It is a fact that scientists have been detecting brainwaves for more than a century, and this knowledge in recent years has been applied in the development of drone technologies, in which they are controlled by people’s thoughts. This might give a different shape to the relationship between medicine and medical technology.
In the words of Dr. Alexis Carrel, winner of the Nobel Prize in Physiology or Medicine in 1912, in recognition of his work on vascular suture and the transplantation of blood vessels and organs, he said: “It is certain that a thought may be transmitted from one individual to another, even if they are separated by long distance. These facts, which belong to the new science of metaphysics, must be accepted just as they are… They express a rare and almost unknown aspect of ourselves… What extraordinary penetration would result from the union of disciplined intelligence and of the telepathic aptitude”.
The tagline of the InnovaSpace Valentina project is ‘Science is for girls too!’ – an ideal we very much support, and an excellent example of which is Space Physiologist, Dr. Julia Attias, who is a PhD Researcher at King's College London.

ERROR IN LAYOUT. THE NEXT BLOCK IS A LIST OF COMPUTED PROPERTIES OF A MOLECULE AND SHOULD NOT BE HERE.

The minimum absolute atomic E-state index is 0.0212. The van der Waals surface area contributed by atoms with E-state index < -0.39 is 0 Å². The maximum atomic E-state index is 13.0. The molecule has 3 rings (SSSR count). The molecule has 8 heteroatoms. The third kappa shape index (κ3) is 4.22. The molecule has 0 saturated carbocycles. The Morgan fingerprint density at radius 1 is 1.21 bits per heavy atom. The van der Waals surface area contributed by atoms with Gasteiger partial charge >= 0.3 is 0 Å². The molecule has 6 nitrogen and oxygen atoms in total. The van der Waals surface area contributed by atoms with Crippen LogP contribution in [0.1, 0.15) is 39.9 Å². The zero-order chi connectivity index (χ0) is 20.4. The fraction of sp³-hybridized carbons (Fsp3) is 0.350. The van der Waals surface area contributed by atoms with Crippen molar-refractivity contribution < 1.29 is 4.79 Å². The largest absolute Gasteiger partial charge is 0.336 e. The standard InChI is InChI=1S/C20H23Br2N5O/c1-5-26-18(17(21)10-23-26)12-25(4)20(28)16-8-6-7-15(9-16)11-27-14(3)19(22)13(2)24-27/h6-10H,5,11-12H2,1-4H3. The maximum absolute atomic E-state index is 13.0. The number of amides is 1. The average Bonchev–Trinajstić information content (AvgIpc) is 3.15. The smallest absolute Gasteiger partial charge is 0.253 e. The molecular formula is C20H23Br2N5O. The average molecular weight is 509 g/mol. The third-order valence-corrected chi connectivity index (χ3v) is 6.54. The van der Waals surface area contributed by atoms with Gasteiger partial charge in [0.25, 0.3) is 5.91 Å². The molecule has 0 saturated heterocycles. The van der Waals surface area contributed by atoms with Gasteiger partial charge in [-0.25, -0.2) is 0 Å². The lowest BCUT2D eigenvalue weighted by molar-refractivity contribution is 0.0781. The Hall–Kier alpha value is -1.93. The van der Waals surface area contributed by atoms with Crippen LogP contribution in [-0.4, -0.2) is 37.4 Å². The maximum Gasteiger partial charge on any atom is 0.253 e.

I had the pleasure of meeting Julia a few years ago when she was doing her Master’s degree in Space Physiology and Health (2012) at King’s College London, which then led on to her completing a PhD in Space Physiology (2018). Julia is passionate about inspiring young ladies to pursue a career in the STEM areas, and dedicates some of her time to writing blogs for websites such as WISE (Women In Science and Engineering), and a charity, GlamSci, aimed at breaking down perceived stereotypes and barriers to STEM areas. We asked Julia a few questions about her life and path to becoming a space physiologist:
What sort of child were you?